Richard Good English has verbs that simply don’t exist in French. And a lot of them involve moving around the place. What’s the French translation of to cycle for example? There isn’t one. You might say: Je vais au boulot à vélo*. If you want to insist on the physical aspect of cycling as an […]
When you want to learn practical French, it helps if you focus your efforts on words and expressions you’re likely to use on a daily basis. It’s not just that this is the vocabulary that’ll be most useful to you. It’s also that frequent encounters with the same words help make the knowledge stick. A […]
Richard Good You must surely recognise this situation. You’re at a party, you’ve been introduced to three people at once and already the names have flown out of your head. It’s both too soon and too late to ask again. What you need is an instant notebook. The brain is supposed to be that. But […]
When learning a language, our first problem is not the learning, it’s where to begin. Should I listen and repeat? Should I study the rules of grammar? Should I be learning verb conjugations off by heart?
It was a couple of decades ago when the world’s greatest grandmasters had to admit defeat: computers could play chess better than they could. Now for many of us language learners, that moment has arrived too.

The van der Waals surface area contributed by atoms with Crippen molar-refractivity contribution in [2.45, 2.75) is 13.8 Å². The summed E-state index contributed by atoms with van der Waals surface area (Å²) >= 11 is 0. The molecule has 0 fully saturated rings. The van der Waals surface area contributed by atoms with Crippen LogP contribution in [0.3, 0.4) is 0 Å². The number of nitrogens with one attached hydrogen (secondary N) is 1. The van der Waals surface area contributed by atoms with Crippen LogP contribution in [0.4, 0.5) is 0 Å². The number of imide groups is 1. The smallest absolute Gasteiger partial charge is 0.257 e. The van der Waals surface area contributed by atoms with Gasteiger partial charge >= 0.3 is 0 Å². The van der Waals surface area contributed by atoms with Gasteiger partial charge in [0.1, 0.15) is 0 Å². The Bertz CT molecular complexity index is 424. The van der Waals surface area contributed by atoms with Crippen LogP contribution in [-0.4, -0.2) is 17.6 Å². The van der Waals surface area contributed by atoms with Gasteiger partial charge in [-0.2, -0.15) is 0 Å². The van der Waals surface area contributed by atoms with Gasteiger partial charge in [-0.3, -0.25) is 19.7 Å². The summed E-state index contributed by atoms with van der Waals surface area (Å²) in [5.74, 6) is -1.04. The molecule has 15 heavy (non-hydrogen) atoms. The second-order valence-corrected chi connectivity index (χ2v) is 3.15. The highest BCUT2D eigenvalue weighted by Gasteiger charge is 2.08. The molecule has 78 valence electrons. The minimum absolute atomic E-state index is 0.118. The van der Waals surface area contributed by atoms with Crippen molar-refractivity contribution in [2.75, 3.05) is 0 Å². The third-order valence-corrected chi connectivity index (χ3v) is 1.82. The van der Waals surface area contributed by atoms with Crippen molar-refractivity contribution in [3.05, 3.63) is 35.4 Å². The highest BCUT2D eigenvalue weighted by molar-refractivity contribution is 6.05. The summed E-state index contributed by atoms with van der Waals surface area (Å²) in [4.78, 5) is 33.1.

Richard Good Good, better, best… never let it rest. Heaping out praise is a satisfyingly easy thing to do in English. In French, it’s disappointingly complicated. There are too many words that are similar yet different, too many twists and turns. But with a bit of clear thinking, we can sort it out. Adjectives versus […]
If you started learning French via the written word, it can take time to adjust to the spoken language. The articles at La Guinguette, which come with native-speaking audio, transcript and translation, are intended to help you with the transition. Here are some tips to help you get started. Try listening first without the text […]
By getting acquainted with how your memory works, you’ll develop confidence in your ability to learn a language. Instead of adopting a “vocabulary list” mentality, focus on direct experience and removing the obstacles that come between thought and speech.
How do you pronounce the French word for kitchen? It’s quiz-een, isn’t it? Well, not exactly, take a listen